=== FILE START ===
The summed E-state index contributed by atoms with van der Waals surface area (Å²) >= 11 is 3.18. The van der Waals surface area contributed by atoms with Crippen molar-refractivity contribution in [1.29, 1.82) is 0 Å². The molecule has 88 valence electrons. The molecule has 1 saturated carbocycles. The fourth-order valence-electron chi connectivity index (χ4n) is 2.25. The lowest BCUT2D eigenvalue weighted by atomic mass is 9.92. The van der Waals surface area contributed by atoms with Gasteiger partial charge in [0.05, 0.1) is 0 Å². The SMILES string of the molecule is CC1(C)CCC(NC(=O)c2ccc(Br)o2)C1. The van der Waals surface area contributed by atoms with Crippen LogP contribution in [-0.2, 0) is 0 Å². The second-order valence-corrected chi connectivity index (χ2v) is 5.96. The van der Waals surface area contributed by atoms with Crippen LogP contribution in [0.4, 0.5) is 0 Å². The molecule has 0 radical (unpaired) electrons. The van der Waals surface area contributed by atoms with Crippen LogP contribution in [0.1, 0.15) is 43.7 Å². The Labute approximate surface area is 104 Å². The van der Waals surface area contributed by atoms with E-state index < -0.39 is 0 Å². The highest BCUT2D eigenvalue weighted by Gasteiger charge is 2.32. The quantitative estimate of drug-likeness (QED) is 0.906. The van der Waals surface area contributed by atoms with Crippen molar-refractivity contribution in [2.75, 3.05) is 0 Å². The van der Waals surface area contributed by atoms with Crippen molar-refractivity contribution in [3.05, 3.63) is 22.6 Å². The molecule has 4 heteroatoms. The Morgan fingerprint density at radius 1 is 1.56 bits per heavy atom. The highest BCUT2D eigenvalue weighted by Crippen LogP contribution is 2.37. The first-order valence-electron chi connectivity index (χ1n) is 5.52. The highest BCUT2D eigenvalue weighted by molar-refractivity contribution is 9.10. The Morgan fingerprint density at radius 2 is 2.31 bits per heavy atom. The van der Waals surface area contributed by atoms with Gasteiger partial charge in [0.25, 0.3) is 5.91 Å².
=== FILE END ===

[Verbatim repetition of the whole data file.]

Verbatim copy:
The summed E-state index contributed by atoms with van der Waals surface area (Å²) >= 11 is 3.18. The van der Waals surface area contributed by atoms with Crippen molar-refractivity contribution in [1.29, 1.82) is 0 Å². The molecule has 88 valence electrons. The molecule has 1 saturated carbocycles. The fourth-order valence-electron chi connectivity index (χ4n) is 2.25. The lowest BCUT2D eigenvalue weighted by atomic mass is 9.92. The van der Waals surface area contributed by atoms with Gasteiger partial charge in [0.05, 0.1) is 0 Å². The SMILES string of the molecule is CC1(C)CCC(NC(=O)c2ccc(Br)o2)C1. The van der Waals surface area contributed by atoms with Crippen LogP contribution in [-0.2, 0) is 0 Å². The second-order valence-corrected chi connectivity index (χ2v) is 5.96. The van der Waals surface area contributed by atoms with Crippen LogP contribution in [0.4, 0.5) is 0 Å². The molecule has 0 radical (unpaired) electrons. The van der Waals surface area contributed by atoms with Crippen LogP contribution in [0.1, 0.15) is 43.7 Å². The Labute approximate surface area is 104 Å². The van der Waals surface area contributed by atoms with E-state index < -0.39 is 0 Å². The highest BCUT2D eigenvalue weighted by Gasteiger charge is 2.32. The quantitative estimate of drug-likeness (QED) is 0.906. The van der Waals surface area contributed by atoms with Crippen molar-refractivity contribution in [2.75, 3.05) is 0 Å². The van der Waals surface area contributed by atoms with Crippen molar-refractivity contribution in [3.05, 3.63) is 22.6 Å². The molecule has 4 heteroatoms. The Morgan fingerprint density at radius 1 is 1.56 bits per heavy atom. The highest BCUT2D eigenvalue weighted by Crippen LogP contribution is 2.37. The first-order valence-electron chi connectivity index (χ1n) is 5.52. The highest BCUT2D eigenvalue weighted by molar-refractivity contribution is 9.10. The Morgan fingerprint density at radius 2 is 2.31 bits per heavy atom. The van der Waals surface area contributed by atoms with Gasteiger partial charge in [0.25, 0.3) is 5.91 Å².